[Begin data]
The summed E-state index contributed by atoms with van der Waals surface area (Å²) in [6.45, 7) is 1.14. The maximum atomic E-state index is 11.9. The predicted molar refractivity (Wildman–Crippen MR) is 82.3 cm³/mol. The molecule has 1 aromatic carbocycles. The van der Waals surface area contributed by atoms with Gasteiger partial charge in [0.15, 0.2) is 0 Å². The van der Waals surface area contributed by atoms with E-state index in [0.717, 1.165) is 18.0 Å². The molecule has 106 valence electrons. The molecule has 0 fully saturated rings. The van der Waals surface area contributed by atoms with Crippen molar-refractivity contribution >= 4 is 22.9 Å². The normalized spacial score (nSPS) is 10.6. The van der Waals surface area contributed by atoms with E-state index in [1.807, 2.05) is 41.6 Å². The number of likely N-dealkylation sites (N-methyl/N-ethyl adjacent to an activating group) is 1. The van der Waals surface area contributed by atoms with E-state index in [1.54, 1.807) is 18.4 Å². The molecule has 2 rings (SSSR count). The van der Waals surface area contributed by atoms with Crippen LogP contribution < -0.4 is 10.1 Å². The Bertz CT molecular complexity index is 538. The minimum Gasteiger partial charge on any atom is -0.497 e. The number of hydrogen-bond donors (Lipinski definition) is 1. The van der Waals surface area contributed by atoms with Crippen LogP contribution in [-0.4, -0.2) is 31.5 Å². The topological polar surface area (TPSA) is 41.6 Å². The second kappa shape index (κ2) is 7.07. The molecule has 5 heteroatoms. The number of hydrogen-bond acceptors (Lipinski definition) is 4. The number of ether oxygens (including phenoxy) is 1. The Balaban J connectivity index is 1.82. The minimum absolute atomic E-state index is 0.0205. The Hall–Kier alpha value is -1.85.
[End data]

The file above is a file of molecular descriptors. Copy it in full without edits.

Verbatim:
The summed E-state index contributed by atoms with van der Waals surface area (Å²) in [6.45, 7) is 1.14. The maximum atomic E-state index is 11.9. The predicted molar refractivity (Wildman–Crippen MR) is 82.3 cm³/mol. The molecule has 1 aromatic carbocycles. The van der Waals surface area contributed by atoms with Gasteiger partial charge in [0.15, 0.2) is 0 Å². The van der Waals surface area contributed by atoms with E-state index in [0.717, 1.165) is 18.0 Å². The molecule has 106 valence electrons. The molecule has 0 fully saturated rings. The van der Waals surface area contributed by atoms with Crippen molar-refractivity contribution >= 4 is 22.9 Å². The normalized spacial score (nSPS) is 10.6. The van der Waals surface area contributed by atoms with E-state index in [1.807, 2.05) is 41.6 Å². The number of likely N-dealkylation sites (N-methyl/N-ethyl adjacent to an activating group) is 1. The van der Waals surface area contributed by atoms with E-state index in [1.54, 1.807) is 18.4 Å². The molecule has 2 rings (SSSR count). The van der Waals surface area contributed by atoms with Crippen LogP contribution < -0.4 is 10.1 Å². The Bertz CT molecular complexity index is 538. The minimum Gasteiger partial charge on any atom is -0.497 e. The number of hydrogen-bond donors (Lipinski definition) is 1. The van der Waals surface area contributed by atoms with Crippen LogP contribution in [-0.4, -0.2) is 31.5 Å². The topological polar surface area (TPSA) is 41.6 Å². The second kappa shape index (κ2) is 7.07. The molecule has 5 heteroatoms. The number of hydrogen-bond acceptors (Lipinski definition) is 4. The number of ether oxygens (including phenoxy) is 1. The Balaban J connectivity index is 1.82. The minimum absolute atomic E-state index is 0.0205. The Hall–Kier alpha value is -1.85.